Crucial Conversations Tools for Talking When Stakes are High by Kerry Patterson

“[Crucial Conversations] draws our attention to those defining moments that literally shape our lives, our relationships, and our world. . . . This book deserves to take its place as one of the key thought leadership contributions of our time.”
—from the Foreword by Stephen R. Covey, author of The 7 Habits of Highly Effective People

“The quality of your life comes out of the quality of your dialogues and conversations. Here’s how to instantly uplift your crucial conversations.”
—Mark Victor Hansen, cocreator of the #1 New York Times bestselling series Chicken Soup for the Soul®

4. Conferences
Conferences are a great way not only to be exposed to new ideas and keep up with the latest trends, but they’re also a great way of increasing your visibility with like-minded people. Two conferences that Fractured Atlas staff have regularly attended over the years are the National Arts Marketing Conference and NTEN (Nonprofit Technology Network) Conference. If you can’t afford registration fees, consider exploring volunteer options. Oftentimes, conference organizers will allow volunteers to attend some sessions in exchange for volunteering.

5. Workshops/Intensives
One-off workshops or weekend-long intensives can often be more cost effective than a long-form class. They also require less of a time commitment than traditional courses and benefit from your undivided attention, unlike online courses where you can easily distracted. Fractured Atlas staff have recently attended these workshops, and found them very helpful:

Undoing Racism Workshop - People’s Institute for Survival and Beyond:

The People’s Institute is a national and international collective of community organizers that work with communities across the country and the globe helping communities expose the systems of racism that permeate much of our society. They organize workshops all over the country and often help interested organizations bring the workshop to their communities:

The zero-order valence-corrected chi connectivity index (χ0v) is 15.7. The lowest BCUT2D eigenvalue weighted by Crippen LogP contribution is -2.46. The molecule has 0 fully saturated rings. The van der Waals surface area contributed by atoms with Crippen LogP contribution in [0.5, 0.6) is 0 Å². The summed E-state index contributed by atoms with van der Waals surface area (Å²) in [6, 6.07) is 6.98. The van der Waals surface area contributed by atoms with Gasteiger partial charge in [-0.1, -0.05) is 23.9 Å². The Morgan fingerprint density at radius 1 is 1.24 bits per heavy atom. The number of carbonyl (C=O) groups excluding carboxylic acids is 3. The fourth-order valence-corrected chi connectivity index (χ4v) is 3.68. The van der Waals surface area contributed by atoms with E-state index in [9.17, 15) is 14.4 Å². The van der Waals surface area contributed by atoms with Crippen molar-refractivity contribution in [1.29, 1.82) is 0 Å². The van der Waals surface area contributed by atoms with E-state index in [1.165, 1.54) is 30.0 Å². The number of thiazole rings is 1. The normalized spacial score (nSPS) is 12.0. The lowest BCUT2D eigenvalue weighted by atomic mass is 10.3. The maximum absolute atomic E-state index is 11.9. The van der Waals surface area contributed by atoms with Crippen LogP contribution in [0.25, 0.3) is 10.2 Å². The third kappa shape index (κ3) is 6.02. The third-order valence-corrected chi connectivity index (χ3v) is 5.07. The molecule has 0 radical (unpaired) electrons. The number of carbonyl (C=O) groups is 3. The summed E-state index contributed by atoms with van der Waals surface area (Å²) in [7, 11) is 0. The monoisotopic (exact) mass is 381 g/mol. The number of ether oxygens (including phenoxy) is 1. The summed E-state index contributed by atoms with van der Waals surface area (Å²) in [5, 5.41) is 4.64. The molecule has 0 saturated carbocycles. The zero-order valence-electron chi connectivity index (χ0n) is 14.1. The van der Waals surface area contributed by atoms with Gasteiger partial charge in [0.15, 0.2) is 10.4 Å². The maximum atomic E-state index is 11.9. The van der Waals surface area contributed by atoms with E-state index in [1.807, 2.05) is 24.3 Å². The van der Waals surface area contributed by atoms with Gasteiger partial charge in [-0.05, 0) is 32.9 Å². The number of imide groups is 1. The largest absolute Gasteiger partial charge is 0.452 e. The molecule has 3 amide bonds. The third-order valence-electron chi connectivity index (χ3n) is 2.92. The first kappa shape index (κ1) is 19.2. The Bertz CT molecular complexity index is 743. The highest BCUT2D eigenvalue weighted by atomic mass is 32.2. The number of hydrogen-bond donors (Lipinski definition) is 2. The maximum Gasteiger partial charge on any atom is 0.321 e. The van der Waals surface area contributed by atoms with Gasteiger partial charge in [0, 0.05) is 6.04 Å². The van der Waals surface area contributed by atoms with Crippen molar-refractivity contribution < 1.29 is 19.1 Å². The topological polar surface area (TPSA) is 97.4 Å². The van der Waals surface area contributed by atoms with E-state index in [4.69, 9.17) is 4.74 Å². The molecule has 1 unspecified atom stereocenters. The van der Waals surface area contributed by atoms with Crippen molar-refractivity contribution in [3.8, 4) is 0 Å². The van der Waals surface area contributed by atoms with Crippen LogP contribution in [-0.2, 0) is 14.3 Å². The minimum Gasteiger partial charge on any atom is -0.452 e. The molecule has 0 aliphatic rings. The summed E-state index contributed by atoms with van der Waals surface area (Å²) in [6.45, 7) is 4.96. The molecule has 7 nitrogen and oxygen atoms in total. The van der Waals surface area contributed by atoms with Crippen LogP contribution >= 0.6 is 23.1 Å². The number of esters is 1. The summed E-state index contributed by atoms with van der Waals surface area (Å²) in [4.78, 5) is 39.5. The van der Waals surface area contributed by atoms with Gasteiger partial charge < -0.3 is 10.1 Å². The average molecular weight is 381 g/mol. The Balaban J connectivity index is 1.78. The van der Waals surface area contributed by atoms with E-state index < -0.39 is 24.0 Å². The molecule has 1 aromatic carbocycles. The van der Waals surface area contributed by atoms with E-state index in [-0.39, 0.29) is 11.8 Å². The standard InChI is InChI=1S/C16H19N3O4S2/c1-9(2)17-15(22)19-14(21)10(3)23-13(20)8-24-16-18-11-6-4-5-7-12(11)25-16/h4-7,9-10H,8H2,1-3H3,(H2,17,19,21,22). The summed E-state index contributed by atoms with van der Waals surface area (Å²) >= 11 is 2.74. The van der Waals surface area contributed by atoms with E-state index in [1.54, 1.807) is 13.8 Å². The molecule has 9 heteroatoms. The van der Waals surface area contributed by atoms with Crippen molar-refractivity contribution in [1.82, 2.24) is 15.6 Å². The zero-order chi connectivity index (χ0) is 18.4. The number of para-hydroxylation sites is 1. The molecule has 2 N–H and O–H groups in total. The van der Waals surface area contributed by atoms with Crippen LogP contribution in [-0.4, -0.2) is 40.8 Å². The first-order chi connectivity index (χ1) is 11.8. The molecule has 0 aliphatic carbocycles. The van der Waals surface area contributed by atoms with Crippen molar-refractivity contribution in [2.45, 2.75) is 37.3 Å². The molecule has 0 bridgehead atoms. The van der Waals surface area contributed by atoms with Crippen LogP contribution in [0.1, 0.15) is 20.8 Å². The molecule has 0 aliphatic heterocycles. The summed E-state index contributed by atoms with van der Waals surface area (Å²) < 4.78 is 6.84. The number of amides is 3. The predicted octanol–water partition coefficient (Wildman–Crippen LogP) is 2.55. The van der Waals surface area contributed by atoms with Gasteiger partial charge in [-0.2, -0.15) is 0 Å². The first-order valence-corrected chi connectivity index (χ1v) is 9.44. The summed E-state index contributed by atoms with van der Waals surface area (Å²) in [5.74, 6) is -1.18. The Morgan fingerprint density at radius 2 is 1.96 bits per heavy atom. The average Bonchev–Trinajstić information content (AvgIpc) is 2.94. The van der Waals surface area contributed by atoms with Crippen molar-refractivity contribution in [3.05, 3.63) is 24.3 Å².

Undoing Racism is our signature workshop.  Through dialogue, reflection, role-playing, strategic planning and presentations, this intensive process challenges participants to analyze the structures of power and privilege that hinder social equity and prepares them to be effective organizers for justice. The multiracial team of organizers/trainers includes more than 40 men and women whose anti-racist organizing expertise includes years with civil, labor and welfare rights struggles, educational, foster care, social service and health reform movements, as well as youth and grassroots community organizing. An average of 10-15 groups per month participate in The People’s Institute Undoing Racism®/Community Organizing process.

Business of Arts and Culture - National Arts Strategies:

This series of team-based seminars conducted by National Arts Strategies are one of the most highly lauded of its kind. While this program scales more towards mid-sized to large cultural organizations, we would be remiss if we were to neglect mentioning this valuable resource:

When you need to build a new web site, design an exhibit space, or even drive a capital campaign, you can turn to consultants to drive the project. But there are fundamental decisions — about your programming, audiences, financial plans, staff — that can never be handed off to an outsider. The team-centered seminars in the Business of Arts and Culture™ give your team the time and new tools to create these critical organizational answers.

Each team seminar is an intensive working session that helps your organization quickly make sense of challenges and find new ideas. The series brings the best management teaching in the country directly to the arts and culture field.